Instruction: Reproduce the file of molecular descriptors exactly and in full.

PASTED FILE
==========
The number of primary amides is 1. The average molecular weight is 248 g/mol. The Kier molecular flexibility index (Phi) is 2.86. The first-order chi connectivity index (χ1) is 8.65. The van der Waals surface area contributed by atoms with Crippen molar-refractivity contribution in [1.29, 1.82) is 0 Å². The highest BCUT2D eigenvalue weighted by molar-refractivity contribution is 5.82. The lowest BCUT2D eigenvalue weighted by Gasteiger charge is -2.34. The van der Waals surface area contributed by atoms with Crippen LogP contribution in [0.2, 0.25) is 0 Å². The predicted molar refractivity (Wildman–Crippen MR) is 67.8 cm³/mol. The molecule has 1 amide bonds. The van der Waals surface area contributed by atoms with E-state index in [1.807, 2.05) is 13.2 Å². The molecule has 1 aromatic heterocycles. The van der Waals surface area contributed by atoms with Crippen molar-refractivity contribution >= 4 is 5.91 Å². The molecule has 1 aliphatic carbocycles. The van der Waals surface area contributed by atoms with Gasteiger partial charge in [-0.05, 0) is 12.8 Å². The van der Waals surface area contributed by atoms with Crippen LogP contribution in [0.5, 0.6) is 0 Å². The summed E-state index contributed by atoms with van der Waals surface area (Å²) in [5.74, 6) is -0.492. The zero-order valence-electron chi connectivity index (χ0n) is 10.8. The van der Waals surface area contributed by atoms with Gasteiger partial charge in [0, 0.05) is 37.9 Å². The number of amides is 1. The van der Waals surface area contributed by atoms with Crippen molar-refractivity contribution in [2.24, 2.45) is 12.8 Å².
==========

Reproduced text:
The number of primary amides is 1. The average molecular weight is 248 g/mol. The Kier molecular flexibility index (Phi) is 2.86. The first-order chi connectivity index (χ1) is 8.65. The van der Waals surface area contributed by atoms with Crippen molar-refractivity contribution in [1.29, 1.82) is 0 Å². The highest BCUT2D eigenvalue weighted by molar-refractivity contribution is 5.82. The lowest BCUT2D eigenvalue weighted by Gasteiger charge is -2.34. The van der Waals surface area contributed by atoms with Crippen LogP contribution in [0.2, 0.25) is 0 Å². The predicted molar refractivity (Wildman–Crippen MR) is 67.8 cm³/mol. The molecule has 1 amide bonds. The van der Waals surface area contributed by atoms with E-state index in [1.807, 2.05) is 13.2 Å². The molecule has 1 aromatic heterocycles. The van der Waals surface area contributed by atoms with Crippen molar-refractivity contribution >= 4 is 5.91 Å². The molecule has 1 aliphatic carbocycles. The van der Waals surface area contributed by atoms with Gasteiger partial charge in [-0.05, 0) is 12.8 Å². The van der Waals surface area contributed by atoms with Crippen LogP contribution in [0.5, 0.6) is 0 Å². The summed E-state index contributed by atoms with van der Waals surface area (Å²) in [5.74, 6) is -0.492. The zero-order valence-electron chi connectivity index (χ0n) is 10.8. The van der Waals surface area contributed by atoms with Gasteiger partial charge in [0, 0.05) is 37.9 Å². The number of amides is 1. The van der Waals surface area contributed by atoms with Crippen molar-refractivity contribution in [2.24, 2.45) is 12.8 Å².